Like many pursuits, mountain biking is sort of an all-or-nothing venture.
If you’re not into it, you may not know a whole lot about the activity. But if you are into it—it’s a sport, it’s a passion, it’s a way of life.
Fortunately, central Pennsylvania is home to a thriving mountain bike subculture.
There are plenty of great biking trails in and around Harrisburg, and the local mountain biking community is supported by the efforts of SAMBA.
SAMBA stands for Susquehanna Area Mountain Bike Association, the local chapter of the global International Mountain Biking Association. SAMBA’s stated mission is to “provide information, education and support to the central Pennsylvania mountain bike riders.”
With some 320 members, SAMBA is very active in Dauphin and surrounding counties, maintaining and designing area bike trails and creating positive working relationships with area land management agencies. But SAMBA supports all area mountain biking activities, not just the ones engaged in by its members.
“You’ll hear people say mountain biking is about the freedom of being outdoors on a bike,” said Nick Loftus, president of SAMBA. “For me, it’s a connection with the outdoors, combining riding and being outside. Some people will tell you it’s an adrenalin rush. For me, it’s therapy, relaxation and recreation.”
With that freedom comes the cost of maintaining the area’s mountain biking trails.
SAMBA has designed, built or currently maintains the Parkway Trail System, located mere minutes from downtown Harrisburg, as well as many others in Lancaster and Lebanon counties. In all, that’s 70 miles of clearing fallen trees, trimming back brush and, sometimes, rerouting.
“The goal for us is to build the trails properly in the first place, so we don’t have to do too much maintenance,” said Loftus. “These trails have a life of their own. It’s an amazing place. Sometimes, a tree will fall, and we love it. We can either clear the tree or keep it as is and ride over it. It’s just the nature of the beast.”
Mountain bikers are a special breed, and so is their equipment. With fat tires, enhanced suspension and elevated clearance, mountain bikes are designed to tackle the tough terrain that riders not only encounter, but seek out. Helmets are highly recommended.
“We’re riding on natural surface trails, with roots and rocks,” said Loftus, a 50-year-old resident of Hershey. “Our bikes need to be built for that purpose.”
Originally formed as a club, SAMBA was founded in 2012 as an extension of the International Mountain Biking Association. As a member of this global community, SAMBA receives important support from the mother association to advance the local mountain biking community.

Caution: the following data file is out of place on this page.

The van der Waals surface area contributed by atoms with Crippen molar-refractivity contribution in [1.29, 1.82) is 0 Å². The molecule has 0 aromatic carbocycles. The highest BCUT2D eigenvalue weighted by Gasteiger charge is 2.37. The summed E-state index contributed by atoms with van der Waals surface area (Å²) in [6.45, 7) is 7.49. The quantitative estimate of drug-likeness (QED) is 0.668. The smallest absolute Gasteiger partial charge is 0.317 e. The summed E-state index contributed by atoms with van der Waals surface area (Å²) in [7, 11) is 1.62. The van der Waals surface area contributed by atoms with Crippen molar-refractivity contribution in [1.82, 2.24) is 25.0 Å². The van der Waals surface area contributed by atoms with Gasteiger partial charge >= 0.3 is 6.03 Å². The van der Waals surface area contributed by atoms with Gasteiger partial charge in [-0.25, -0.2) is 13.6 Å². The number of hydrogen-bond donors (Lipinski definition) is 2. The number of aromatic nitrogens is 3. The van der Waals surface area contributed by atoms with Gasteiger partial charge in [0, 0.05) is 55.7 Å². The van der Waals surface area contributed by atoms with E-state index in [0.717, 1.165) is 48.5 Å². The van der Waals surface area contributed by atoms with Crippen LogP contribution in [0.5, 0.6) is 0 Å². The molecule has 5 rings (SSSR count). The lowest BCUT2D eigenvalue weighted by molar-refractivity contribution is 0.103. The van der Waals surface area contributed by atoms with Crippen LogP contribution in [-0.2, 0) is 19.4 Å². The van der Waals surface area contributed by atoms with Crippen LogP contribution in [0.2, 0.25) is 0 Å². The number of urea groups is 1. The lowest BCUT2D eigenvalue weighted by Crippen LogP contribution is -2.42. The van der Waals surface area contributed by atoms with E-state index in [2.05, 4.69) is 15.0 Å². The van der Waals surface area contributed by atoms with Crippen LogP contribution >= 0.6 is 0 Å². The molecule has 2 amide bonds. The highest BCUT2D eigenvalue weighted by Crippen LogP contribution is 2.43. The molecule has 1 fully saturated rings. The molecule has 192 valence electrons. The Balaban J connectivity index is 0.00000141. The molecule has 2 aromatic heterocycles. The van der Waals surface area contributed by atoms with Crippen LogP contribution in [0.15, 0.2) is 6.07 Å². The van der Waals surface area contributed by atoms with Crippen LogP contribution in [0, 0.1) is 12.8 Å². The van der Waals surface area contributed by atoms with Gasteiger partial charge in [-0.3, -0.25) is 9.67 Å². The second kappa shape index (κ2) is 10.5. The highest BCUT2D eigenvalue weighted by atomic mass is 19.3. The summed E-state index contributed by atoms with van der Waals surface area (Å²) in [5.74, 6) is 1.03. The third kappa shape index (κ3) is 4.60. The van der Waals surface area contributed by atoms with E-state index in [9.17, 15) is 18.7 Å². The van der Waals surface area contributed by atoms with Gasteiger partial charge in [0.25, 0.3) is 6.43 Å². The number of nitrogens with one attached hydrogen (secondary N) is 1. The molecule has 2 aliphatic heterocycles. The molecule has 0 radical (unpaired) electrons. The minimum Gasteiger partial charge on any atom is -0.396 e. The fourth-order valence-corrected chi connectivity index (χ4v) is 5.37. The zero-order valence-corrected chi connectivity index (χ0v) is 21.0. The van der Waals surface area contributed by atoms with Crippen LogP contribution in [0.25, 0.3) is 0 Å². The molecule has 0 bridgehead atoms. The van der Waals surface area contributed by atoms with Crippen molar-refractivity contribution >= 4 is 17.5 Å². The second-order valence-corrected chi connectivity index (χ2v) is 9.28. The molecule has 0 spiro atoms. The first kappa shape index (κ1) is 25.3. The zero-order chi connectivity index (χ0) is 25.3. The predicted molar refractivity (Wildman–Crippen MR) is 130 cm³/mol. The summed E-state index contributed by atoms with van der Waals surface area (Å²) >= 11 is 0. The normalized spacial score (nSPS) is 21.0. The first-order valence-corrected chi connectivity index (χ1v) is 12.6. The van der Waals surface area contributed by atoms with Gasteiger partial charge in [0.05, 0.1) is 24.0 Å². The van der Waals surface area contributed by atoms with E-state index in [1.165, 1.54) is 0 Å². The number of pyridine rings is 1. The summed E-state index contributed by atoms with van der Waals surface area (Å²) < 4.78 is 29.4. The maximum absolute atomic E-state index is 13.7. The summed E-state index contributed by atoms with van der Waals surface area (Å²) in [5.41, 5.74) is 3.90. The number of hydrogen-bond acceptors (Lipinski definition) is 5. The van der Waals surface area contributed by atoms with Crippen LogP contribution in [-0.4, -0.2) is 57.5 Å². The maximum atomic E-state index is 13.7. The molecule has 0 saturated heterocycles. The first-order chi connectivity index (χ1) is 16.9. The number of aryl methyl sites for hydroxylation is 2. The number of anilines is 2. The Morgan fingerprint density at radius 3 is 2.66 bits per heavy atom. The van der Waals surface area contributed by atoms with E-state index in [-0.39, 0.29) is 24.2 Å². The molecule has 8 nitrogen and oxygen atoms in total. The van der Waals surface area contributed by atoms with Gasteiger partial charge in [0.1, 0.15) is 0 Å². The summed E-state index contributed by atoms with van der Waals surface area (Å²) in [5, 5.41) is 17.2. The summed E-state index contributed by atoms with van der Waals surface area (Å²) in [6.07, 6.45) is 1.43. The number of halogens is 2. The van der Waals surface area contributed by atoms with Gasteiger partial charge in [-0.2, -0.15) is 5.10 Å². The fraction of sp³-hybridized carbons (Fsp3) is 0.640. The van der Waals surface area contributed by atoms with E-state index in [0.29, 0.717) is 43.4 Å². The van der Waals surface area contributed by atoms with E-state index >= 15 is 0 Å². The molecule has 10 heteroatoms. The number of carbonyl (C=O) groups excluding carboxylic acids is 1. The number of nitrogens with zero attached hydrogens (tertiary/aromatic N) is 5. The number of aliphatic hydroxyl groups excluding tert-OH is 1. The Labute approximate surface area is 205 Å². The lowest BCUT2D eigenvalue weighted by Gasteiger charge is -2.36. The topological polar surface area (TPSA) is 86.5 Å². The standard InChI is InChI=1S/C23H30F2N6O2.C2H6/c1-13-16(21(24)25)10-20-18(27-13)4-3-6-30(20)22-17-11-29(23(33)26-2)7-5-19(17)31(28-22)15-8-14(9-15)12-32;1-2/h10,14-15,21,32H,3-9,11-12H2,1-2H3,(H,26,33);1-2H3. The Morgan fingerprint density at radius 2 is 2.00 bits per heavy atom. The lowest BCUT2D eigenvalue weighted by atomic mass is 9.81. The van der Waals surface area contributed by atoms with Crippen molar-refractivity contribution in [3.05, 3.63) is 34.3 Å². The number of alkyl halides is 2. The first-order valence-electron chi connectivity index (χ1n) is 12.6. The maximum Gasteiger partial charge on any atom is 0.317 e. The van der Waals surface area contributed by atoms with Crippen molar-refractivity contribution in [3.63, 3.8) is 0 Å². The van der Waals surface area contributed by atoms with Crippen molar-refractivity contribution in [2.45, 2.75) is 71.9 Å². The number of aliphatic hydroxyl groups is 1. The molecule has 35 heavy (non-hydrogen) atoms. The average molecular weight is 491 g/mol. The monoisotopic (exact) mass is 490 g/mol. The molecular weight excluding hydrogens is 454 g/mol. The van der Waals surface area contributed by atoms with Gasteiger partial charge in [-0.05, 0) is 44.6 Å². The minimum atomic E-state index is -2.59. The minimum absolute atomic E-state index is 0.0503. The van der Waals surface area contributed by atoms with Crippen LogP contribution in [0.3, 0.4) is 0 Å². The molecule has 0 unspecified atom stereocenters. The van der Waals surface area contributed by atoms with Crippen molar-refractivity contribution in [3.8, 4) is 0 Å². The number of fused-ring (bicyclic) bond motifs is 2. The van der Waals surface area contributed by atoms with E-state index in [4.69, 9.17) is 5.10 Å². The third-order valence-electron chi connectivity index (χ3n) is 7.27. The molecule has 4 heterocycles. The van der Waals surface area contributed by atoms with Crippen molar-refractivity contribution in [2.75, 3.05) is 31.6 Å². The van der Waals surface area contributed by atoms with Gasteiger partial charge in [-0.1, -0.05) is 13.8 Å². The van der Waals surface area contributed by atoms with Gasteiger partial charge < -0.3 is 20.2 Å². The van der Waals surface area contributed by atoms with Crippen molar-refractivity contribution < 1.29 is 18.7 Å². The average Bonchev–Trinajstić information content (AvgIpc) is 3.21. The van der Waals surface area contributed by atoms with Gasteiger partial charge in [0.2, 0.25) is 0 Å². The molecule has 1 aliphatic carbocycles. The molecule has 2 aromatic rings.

“We advocate for more off-road cycling opportunities in our area,” said Loftus. “We try to find opportunities for people to get outside and ride.”
For its members, SAMBA offers a handful of sponsored group events throughout the year, things like group rides, overnight camping, barbecues, seminars and fundraisers. But perhaps, most importantly, SAMBA provides the opportunity to connect like-minded riders.
“Both have their merits,” said Loftus, of the advantages of riding individually or with friends. “When you go by yourself, you can clear your head. It’s alone time. But it’s also a lot of fun ripping down trails with riders of the same skill level. There are some big groups that go out.”
The physical and aerobic benefits of mountain bike riding can’t be overstated. While one enjoys nature on the back of a mountain bike, exercise just sort of happens.
“Cycling is one of the best forms of exercise you can do,” Loftus said. “You’ve got to get exercise somewhere. For me, I can’t stand being on a treadmill or an elliptical. I’ve got to be out there.”
He said that he’s noticed an increased interest in the sport over the last few years. SAMBA is both partly responsible for that increased interest and there to support it.
“It’s amazing how many people are interested in off-road biking these days,” said Loftus. “We’ve been on that trajectory for years. We’re seeing kids riding. We’re seeing fathers and sons riding. It’s the old saying, ‘If you build it, they will come.’ If trails are close to home, they will be used. We’ve really seen that in the Harrisburg area.”
There’s an exploratory, adventurous element associated with mountain bike riding. Where you and I see trees and rocks and mountains, Loftus and SAMBA see potential trails.
“Prior to SAMBA being founded, bikers lost access to Pennsylvania state game lands,” said Loftus. “At that time, there were very few trails for mountain bikers to ride. We’ve established a lot of riding trails that are there now, and we’re proud of that. But we continue to advocate for more access to that area.”
All it takes is one mountain biking experience. It’s all downhill after that.
For more information on the Susquehanna Area Mountain Bike Association (SAMBA), visit www.sambabiker.com.
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